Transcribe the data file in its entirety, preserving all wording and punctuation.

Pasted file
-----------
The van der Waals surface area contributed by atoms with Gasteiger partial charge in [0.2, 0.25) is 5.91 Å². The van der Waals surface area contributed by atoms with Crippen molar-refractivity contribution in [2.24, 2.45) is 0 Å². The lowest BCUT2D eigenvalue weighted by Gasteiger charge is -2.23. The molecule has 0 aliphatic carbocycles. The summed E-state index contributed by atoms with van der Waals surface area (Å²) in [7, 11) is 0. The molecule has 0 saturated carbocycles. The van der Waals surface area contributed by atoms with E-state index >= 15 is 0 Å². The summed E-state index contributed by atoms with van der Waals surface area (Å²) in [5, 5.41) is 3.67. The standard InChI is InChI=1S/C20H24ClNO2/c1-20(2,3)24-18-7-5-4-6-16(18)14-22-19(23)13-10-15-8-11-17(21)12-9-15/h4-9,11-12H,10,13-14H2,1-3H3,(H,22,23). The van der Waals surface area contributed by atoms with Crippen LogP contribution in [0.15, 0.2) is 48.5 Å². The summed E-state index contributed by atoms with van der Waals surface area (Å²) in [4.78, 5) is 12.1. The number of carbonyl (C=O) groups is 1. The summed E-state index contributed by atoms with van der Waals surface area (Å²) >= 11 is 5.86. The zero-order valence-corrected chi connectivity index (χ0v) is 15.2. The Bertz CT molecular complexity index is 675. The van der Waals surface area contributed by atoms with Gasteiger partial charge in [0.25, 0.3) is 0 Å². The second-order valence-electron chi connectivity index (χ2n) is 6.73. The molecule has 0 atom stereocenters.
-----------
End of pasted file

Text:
The van der Waals surface area contributed by atoms with Gasteiger partial charge in [0.2, 0.25) is 5.91 Å². The van der Waals surface area contributed by atoms with Crippen molar-refractivity contribution in [2.24, 2.45) is 0 Å². The lowest BCUT2D eigenvalue weighted by Gasteiger charge is -2.23. The molecule has 0 aliphatic carbocycles. The summed E-state index contributed by atoms with van der Waals surface area (Å²) in [7, 11) is 0. The molecule has 0 saturated carbocycles. The van der Waals surface area contributed by atoms with E-state index >= 15 is 0 Å². The summed E-state index contributed by atoms with van der Waals surface area (Å²) in [5, 5.41) is 3.67. The standard InChI is InChI=1S/C20H24ClNO2/c1-20(2,3)24-18-7-5-4-6-16(18)14-22-19(23)13-10-15-8-11-17(21)12-9-15/h4-9,11-12H,10,13-14H2,1-3H3,(H,22,23). The van der Waals surface area contributed by atoms with Crippen LogP contribution in [0.15, 0.2) is 48.5 Å². The summed E-state index contributed by atoms with van der Waals surface area (Å²) in [4.78, 5) is 12.1. The number of carbonyl (C=O) groups is 1. The summed E-state index contributed by atoms with van der Waals surface area (Å²) >= 11 is 5.86. The zero-order valence-corrected chi connectivity index (χ0v) is 15.2. The Bertz CT molecular complexity index is 675. The van der Waals surface area contributed by atoms with Gasteiger partial charge in [0.25, 0.3) is 0 Å². The second-order valence-electron chi connectivity index (χ2n) is 6.73. The molecule has 0 atom stereocenters.